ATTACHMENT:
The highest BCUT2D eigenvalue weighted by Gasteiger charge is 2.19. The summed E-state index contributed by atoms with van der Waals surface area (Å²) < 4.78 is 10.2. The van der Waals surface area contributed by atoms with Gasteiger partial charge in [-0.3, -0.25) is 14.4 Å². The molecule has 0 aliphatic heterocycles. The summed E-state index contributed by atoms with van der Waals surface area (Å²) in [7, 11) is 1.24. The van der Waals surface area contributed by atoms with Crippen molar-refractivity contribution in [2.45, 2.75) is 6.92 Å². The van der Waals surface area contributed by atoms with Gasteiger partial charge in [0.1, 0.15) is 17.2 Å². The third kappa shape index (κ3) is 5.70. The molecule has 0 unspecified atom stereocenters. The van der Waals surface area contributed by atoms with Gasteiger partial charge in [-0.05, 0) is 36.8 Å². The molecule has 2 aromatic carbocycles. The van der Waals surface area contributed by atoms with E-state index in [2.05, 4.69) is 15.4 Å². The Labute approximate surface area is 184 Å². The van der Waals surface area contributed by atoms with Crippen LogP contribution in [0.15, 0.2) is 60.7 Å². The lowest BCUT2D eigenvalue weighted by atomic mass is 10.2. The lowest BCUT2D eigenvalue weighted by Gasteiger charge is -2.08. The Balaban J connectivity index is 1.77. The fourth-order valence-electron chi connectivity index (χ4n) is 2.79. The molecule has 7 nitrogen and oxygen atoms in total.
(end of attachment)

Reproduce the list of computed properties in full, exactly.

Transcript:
The highest BCUT2D eigenvalue weighted by Gasteiger charge is 2.19. The summed E-state index contributed by atoms with van der Waals surface area (Å²) < 4.78 is 10.2. The van der Waals surface area contributed by atoms with Gasteiger partial charge in [-0.3, -0.25) is 14.4 Å². The molecule has 0 aliphatic heterocycles. The summed E-state index contributed by atoms with van der Waals surface area (Å²) in [7, 11) is 1.24. The van der Waals surface area contributed by atoms with Crippen molar-refractivity contribution in [2.45, 2.75) is 6.92 Å². The van der Waals surface area contributed by atoms with Gasteiger partial charge in [0.1, 0.15) is 17.2 Å². The third kappa shape index (κ3) is 5.70. The molecule has 0 unspecified atom stereocenters. The van der Waals surface area contributed by atoms with Gasteiger partial charge in [-0.05, 0) is 36.8 Å². The molecule has 2 aromatic carbocycles. The van der Waals surface area contributed by atoms with E-state index in [2.05, 4.69) is 15.4 Å². The Labute approximate surface area is 184 Å². The van der Waals surface area contributed by atoms with Crippen LogP contribution in [0.15, 0.2) is 60.7 Å². The lowest BCUT2D eigenvalue weighted by atomic mass is 10.2. The lowest BCUT2D eigenvalue weighted by Gasteiger charge is -2.08. The Balaban J connectivity index is 1.77. The fourth-order valence-electron chi connectivity index (χ4n) is 2.79. The molecule has 7 nitrogen and oxygen atoms in total.